Back-to-back targeting penalties

BYU lost not one, but two players to ejections from targeting penalties on back-to-back plays in the fourth quarter. Nacua was ejected first after a hit on Utah receiver Demari Simpkins even though the TV replay showed that he appeared to lead with his shoulder instead of his helmet. Sitake protested the call and was tagged with a 15-yard penalty for unsportsmanlike conduct.

On the next play, Bernard picked off a pass from Williams. This time, Austin McChesney was ejected for targeting after he hit Utes running back Troy McCormick on the play.

“Obviously, you know how I felt about it,” Sitake said. “That’s just how football goes and that’s how the game of football is. I’m proud of the guys that came in and played and I’m proud of the guys that answered back and were able to make this a one-point game.”

Penalty kills defensive stand

After punting less than a minute into the fourth quarter, BYU put Utah up against the wall to start its subsequent drive. Jonny Linehan punted 35 yards, pinning the Utes at their own 10-yard line. Joe Williams and Troy Williams lost a combined total of five yards on the next two plays, putting Utah in a 3rd-and-15 situation at its own 5.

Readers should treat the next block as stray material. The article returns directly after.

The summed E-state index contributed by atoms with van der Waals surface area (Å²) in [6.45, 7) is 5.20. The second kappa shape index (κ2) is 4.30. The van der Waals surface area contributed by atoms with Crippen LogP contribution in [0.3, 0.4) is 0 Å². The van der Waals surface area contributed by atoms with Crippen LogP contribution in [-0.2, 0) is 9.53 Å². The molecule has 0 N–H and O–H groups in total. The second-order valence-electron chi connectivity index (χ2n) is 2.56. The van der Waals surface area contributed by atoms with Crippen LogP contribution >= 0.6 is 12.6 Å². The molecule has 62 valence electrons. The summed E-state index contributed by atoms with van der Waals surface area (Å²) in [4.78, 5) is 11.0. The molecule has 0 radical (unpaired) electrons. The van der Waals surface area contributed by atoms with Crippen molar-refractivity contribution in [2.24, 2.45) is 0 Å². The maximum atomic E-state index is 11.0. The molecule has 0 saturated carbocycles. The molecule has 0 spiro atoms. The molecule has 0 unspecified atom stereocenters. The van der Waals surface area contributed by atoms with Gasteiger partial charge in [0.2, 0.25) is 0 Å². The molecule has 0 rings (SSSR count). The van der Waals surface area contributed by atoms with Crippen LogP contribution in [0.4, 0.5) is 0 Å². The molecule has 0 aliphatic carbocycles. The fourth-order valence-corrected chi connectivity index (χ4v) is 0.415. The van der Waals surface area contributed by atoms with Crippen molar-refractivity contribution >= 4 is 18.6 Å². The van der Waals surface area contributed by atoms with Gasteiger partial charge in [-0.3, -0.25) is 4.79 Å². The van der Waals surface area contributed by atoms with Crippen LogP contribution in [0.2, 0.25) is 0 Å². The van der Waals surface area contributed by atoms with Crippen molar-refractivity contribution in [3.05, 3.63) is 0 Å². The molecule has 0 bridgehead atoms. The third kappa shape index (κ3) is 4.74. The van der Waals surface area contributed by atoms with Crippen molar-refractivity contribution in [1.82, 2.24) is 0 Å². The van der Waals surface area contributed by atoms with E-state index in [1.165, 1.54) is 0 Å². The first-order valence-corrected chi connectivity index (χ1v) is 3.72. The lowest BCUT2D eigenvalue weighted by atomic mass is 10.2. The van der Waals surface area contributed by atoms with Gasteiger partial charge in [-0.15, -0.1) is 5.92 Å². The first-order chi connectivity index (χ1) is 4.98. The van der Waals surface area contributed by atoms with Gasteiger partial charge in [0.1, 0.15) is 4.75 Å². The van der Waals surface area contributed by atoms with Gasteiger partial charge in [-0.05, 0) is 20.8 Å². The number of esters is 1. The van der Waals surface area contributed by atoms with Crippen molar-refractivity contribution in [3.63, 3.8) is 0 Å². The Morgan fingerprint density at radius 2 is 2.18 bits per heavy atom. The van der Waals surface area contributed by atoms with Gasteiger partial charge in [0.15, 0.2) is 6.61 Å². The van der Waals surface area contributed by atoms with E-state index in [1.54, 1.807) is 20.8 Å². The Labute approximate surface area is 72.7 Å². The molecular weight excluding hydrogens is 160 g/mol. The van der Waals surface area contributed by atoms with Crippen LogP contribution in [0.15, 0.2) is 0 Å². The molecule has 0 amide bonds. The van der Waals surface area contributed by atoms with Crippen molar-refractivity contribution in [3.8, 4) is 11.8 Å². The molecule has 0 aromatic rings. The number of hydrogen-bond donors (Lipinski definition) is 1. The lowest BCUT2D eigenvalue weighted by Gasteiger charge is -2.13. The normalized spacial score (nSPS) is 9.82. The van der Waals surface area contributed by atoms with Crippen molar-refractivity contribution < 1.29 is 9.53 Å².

The Cougars blew a chance at forcing a 3-and-out. Chris Wilcox got called for pass interference on Utah receiver Tim Patrick. It kept the drive alive and the Utes made BYU pay. Utah put together a 19 play drive that covered 78 yards and burned 11:21 off the clock. It ended in Phillips’ second field goal of the night that gave Utah enough of a cushion to withstand BYU’s comeback at the end.

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One Response to "5 plays that changed the game for BYU in a 20–19 loss to Utah"

  1. Keith Stepp says:

    The problem is that the poor call on BOTH the targeting penalties is what lead to Wilcox being in the game. So, those erroneous penalties (see comments by the TV rules expert, Mr. Periera) lead not only got two players ejected but had a major impact on the rest of the game. With Nacua in the game that throw may not have even been made or the interference might not have happened.